Park Geun-hye
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Protesters wearing masks of South Korean President Park Geun-hye (right) and Choi Soon-sil at a protest denouncing the president over an influence-peddling scandal. Photo: Reuters

A Rasputin in Korea bleeds President Park

Last week South Korean President Park Geun-hye apologised to the nation as she faced the biggest scandal of her career. Her approval rating sank to 25 per cent and it seemed things couldn’t possibly get worse – until they did.

The controversy centred on Park having allowed her long-time friend, Choi Soon-sil to edit some of her speeches in advance, raising questions about how much power Choi held. Was she making decisions the people of Korea had entrusted Park to make? Could Choi be running the country for her own personal benefit? Allegations spread that the president was a member of a cult, that Choi had shamanistic power over her, that Park had been casting spells in public and that the government was secretly run by a group of cult members known as the “Eight Fairies”.

The scandal now threatens the political survival of Park, under whom relations with China have rapidly deteriorated over South Korea’s determination to install an advanced US missile defence system called THAAD (Terminal High Altitude Area Defence).

Members of civic groups at a protest march in Seoul demanding President Park Geun-hye step down. Photo: EPA

Trouble began last October, when the Federation of Korean Industries (FKI) created the Mir Foundation to promote Korean culture. Three months later, it created the K-Sports Foundation to promote Korean sports. But heads started to turn when it was revealed Mir had managed to raise US$42.8 million in just two days and K-Sports raised US$25.4 million in under six. Choi, who virtually created the two foundations herself, had allegedly used her ties to Park to dragoon conglomerates like Samsung Electronics, Hyundai Motor and LG Group into giving these lavish sums.

Social media sizzled with stories of Choi’s shamanistic hold on Park, rumours that stemmed from the fact that Choi’s late father, Choi Tae-min, had been the leader of a cult who contacted Park after her mother’s assassination in 1974, telling her he’d met her mother in a dream. Park met him, and he soon became her mentor. According to a 2011 WikiLeaks release, US Deputy Chief of Mission William Stanton, in a document classified by US Ambassador Alexander Vershbow, referred to Tae-win as "Korea's Rasputin".

Lee Seung-cheol, deputy chief of the Federation of Korean Industries, surrounded by journalists as he arrives at the Seoul Central District Prosecutor’s Office for questioning on Friday. The group, which represents the corporate community, is suspected of raising funds for foundations that largely served the personal interests of Choi Soon-sil, a confidante of South Korean President Park Geun-hye. Photo: EPA

As the probe into the foundations deepened, FKI announced late last month that it would scrap them both and create a new one in their place. But critics called this an attempt to destroy evidence. Then when reports surfaced that Choi had fled to Germany and purchased a hotel with money funnelled from the foundations using two shell companies, Widec and The Blue K, Park tried to distract the opposition parties by reversing her position on a constitutional amendment to provide a second presidential term. The opposition parties have badly wanted this and Park has consistently refused to change her stance, calling it in January “a black hole”.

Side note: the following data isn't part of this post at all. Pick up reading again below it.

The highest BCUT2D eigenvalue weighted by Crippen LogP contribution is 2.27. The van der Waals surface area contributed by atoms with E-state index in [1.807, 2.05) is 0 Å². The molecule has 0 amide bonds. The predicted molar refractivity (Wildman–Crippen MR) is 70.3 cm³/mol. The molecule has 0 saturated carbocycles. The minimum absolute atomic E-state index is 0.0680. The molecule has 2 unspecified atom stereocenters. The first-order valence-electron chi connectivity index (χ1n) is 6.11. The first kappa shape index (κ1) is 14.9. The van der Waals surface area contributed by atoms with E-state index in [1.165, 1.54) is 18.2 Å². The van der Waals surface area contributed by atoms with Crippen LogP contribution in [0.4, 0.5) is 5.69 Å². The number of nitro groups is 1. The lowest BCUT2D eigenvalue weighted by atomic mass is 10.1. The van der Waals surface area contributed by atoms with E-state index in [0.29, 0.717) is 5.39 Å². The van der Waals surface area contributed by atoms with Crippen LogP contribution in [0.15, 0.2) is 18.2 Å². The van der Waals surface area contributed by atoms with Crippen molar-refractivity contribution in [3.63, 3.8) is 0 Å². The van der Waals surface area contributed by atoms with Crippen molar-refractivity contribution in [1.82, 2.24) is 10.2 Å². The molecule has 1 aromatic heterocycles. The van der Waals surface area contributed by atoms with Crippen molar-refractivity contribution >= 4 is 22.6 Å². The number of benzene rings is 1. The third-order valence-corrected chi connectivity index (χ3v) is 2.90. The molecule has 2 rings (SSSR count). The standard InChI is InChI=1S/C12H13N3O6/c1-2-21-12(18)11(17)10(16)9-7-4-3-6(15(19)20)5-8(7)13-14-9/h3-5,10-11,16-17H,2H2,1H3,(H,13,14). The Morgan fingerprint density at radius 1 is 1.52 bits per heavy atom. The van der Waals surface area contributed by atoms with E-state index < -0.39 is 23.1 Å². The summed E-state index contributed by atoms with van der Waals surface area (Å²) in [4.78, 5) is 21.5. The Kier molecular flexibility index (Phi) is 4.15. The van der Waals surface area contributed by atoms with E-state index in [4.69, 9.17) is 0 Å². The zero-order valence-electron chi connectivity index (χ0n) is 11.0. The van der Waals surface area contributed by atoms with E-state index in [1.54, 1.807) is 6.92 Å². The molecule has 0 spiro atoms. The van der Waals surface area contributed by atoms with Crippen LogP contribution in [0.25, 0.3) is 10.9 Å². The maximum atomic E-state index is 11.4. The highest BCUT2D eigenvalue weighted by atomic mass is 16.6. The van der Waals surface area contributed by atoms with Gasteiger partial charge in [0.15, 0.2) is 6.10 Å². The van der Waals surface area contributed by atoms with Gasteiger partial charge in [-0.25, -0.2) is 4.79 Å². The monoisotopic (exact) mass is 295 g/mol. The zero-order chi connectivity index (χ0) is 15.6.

But the opposition parties were not fooled and refused to return to the issue without first seeing how far down the Choi rabbit hole went. After allegations emerged that Park had been sending Choi her speeches in advance, Chief of Staff Lee Won-jong responded to the rumours by saying, “You’d have to be crazy to believe this.” But in the week since, evidence has been released proving that, in fact, Choi had access to Park’s speeches.

Park subsequently apologised to the nation on Tuesday, but the scandal worsened when the President was shown to have fired eight senior officials of the Ministry of Culture, Sports and Tourism after Choi’s daughter won second place in an equestrian competition in 2013 and subsequently filed a complaint demanding that the judges at the event be investigated. Park also called a cabinet meeting and ordered an audit of the sports community – particularly the Korean Equestrian Foundation – after which she fired the eight officials. It was later revealed that Choi had the notes for the cabinet meeting saved on her computer in advance, with emphasis on investigating equestrian groups.

South Korean protesters shout slogans during a rally to oppose a plan to deploy an advanced US missile defence system called Terminal High-Altitude Area Defense, or THAAD, near the US embassy in Seoul. Photo: AP

Things took a stranger turn when rumour surfaced that Choi had created a cabal, or cult called the “Eight Fairies” to control state affairs, and that Park had changed the National Intelligence Service’s seal to an image of a dragon – since dragon symbolism is central to the cult.

Park’s future is now uncertain. Her approval slipped to an abysmal 17 per cent on Thursday, from 25 per cent on Tuesday, according to a Gallup Korea poll. Student groups throughout the country have begun to plan candlelight vigils demanding the president resign and be impeached.

“This isn’t even a dictatorship,” Choo Mi-ae, chairwoman of the Minjoo Party, said. “it’s a terrifying theocracy.”

David Volodzko is the national editor at the Korea JoongAng Daily